Create your own conference schedule! Click here for full instructions

Abstract Detail

Ecological Section

Guene Nanchen, Melina [1], Rochefort, Line [1], Pouliot, Remy [1].

Effect of mowing graminoid plants on the development of Sphagnum moss carpets.

The market for biomass production made of Sphagnum fiber is expanding. Currently, Sphagnum fibers sold on the market are usually harvested in the wild in North America. To minimize human impact on natural peatlands, many researchers are looking for the possibility to produce Sphagnum mosses in culture basins on a cyclic and renewable basis as an alternative to wild harvest. Despite these many benefits, research on Sphagnum farming is still limited, especially research on the factors that could increase Sphagnum productivity. This project will evaluate the effect of mowing graminoid plants as a control method on the development of Sphagnum layer within man-made peatland basins. Monitoring of the Sphagnum layer development was carried out in Sphagnum culture basins established two and eight years ago where a control by weed-cutter has been made. Graminoid plants densities show, after two years of monitoring, that graminoids control is efficient. The effect of control on Sphagnum thickness differs with the age of the carpet. However, graminoids control seems to have no influence on Sphagnum biomass accumulation. We supposed that either the effect of control is not yet visible or that graminoids density is too low within the carpet. Therefore, graminoids control seems not to be necessary when graminoids density is lower than 40 %. In conclusion, optimization of structural growth conditions can also be an important factor for improving Sphagnum farming productivity.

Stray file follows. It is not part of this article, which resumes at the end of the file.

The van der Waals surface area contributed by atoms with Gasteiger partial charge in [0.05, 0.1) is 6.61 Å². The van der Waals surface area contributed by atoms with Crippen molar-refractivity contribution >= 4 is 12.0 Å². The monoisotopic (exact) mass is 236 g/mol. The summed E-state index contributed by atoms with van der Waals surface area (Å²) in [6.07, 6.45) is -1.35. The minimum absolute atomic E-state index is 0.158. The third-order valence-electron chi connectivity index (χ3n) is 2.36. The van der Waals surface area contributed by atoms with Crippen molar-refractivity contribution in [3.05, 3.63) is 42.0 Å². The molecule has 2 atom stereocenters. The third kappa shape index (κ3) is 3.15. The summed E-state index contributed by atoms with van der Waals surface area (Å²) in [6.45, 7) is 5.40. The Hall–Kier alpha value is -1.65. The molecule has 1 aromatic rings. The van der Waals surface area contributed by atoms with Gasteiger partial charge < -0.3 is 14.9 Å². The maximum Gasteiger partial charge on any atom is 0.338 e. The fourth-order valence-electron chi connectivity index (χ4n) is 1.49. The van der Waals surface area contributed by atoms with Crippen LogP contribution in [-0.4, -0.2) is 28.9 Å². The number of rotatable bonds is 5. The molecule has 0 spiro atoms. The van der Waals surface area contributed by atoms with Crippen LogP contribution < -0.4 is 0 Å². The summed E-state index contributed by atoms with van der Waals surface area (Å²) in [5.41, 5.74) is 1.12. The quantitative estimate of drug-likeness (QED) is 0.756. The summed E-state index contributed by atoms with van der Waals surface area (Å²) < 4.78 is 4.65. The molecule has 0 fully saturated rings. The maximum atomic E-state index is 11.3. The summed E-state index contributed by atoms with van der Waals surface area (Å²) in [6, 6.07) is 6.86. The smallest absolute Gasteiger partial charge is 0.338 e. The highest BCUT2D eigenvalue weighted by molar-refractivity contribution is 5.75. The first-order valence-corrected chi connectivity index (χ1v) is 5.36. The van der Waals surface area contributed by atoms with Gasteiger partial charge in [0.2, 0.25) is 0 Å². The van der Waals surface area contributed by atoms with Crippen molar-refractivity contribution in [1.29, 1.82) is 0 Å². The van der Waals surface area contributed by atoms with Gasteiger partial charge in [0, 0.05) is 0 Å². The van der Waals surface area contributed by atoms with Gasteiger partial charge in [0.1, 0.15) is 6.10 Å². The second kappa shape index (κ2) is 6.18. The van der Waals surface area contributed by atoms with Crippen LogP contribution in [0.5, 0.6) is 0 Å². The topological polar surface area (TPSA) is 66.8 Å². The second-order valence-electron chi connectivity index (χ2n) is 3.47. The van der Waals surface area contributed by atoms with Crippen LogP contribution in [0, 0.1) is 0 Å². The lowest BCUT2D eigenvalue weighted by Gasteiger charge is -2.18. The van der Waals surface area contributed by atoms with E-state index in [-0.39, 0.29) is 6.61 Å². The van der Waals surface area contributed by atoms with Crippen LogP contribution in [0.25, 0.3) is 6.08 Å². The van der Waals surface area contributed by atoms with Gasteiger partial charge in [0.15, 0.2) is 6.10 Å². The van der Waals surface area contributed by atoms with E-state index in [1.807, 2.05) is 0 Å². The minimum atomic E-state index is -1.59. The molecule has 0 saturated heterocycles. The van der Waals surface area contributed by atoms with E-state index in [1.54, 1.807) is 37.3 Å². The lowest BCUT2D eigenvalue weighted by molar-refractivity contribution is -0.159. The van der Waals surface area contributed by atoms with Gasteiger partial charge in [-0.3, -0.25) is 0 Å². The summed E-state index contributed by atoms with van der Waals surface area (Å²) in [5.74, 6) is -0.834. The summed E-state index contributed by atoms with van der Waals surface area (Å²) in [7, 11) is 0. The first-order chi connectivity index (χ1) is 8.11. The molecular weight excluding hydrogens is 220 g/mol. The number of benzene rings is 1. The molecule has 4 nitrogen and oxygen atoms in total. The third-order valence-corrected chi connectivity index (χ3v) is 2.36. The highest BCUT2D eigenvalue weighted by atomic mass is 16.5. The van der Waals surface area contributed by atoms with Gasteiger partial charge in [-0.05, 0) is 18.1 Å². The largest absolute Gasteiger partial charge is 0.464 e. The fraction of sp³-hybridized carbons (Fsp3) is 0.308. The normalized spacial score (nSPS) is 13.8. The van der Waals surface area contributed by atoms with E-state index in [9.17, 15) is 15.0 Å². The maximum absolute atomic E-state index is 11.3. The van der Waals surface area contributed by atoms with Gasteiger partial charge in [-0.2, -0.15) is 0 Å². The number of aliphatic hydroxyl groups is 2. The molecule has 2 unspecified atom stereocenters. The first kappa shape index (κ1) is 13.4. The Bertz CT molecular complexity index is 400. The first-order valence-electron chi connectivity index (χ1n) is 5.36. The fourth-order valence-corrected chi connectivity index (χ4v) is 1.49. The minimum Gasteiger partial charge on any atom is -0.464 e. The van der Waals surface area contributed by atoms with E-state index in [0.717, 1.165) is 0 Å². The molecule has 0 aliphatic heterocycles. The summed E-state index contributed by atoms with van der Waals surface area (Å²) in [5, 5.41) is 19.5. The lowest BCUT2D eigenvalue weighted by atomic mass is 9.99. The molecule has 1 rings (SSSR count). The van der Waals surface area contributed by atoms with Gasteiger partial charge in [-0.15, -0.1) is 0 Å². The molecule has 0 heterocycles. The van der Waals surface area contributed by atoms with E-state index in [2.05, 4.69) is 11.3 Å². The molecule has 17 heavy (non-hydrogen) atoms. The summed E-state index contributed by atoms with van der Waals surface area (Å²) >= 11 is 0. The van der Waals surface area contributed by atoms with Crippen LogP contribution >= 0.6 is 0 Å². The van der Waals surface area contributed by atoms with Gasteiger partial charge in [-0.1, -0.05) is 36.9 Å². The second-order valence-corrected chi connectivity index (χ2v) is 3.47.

Log in to add this item to your schedule

1 - Laval University, Centre for Northern Studies, Department of plant sciences, 2425, rue de l'Agriculture, Québec, Québec, G1V 0A6, Canada

Sphagnum farming 
Weed control.

Presentation Type: Poster:Posters for Sections
Session: P
Location: Hall D/The Shaw Conference Centre
Date: Monday, July 27th, 2015
Time: 5:30 PM
Number: PEC014
Abstract ID:439
Candidate for Awards:None

Copyright © 2000-2015, Botanical Society of America. All rights reserved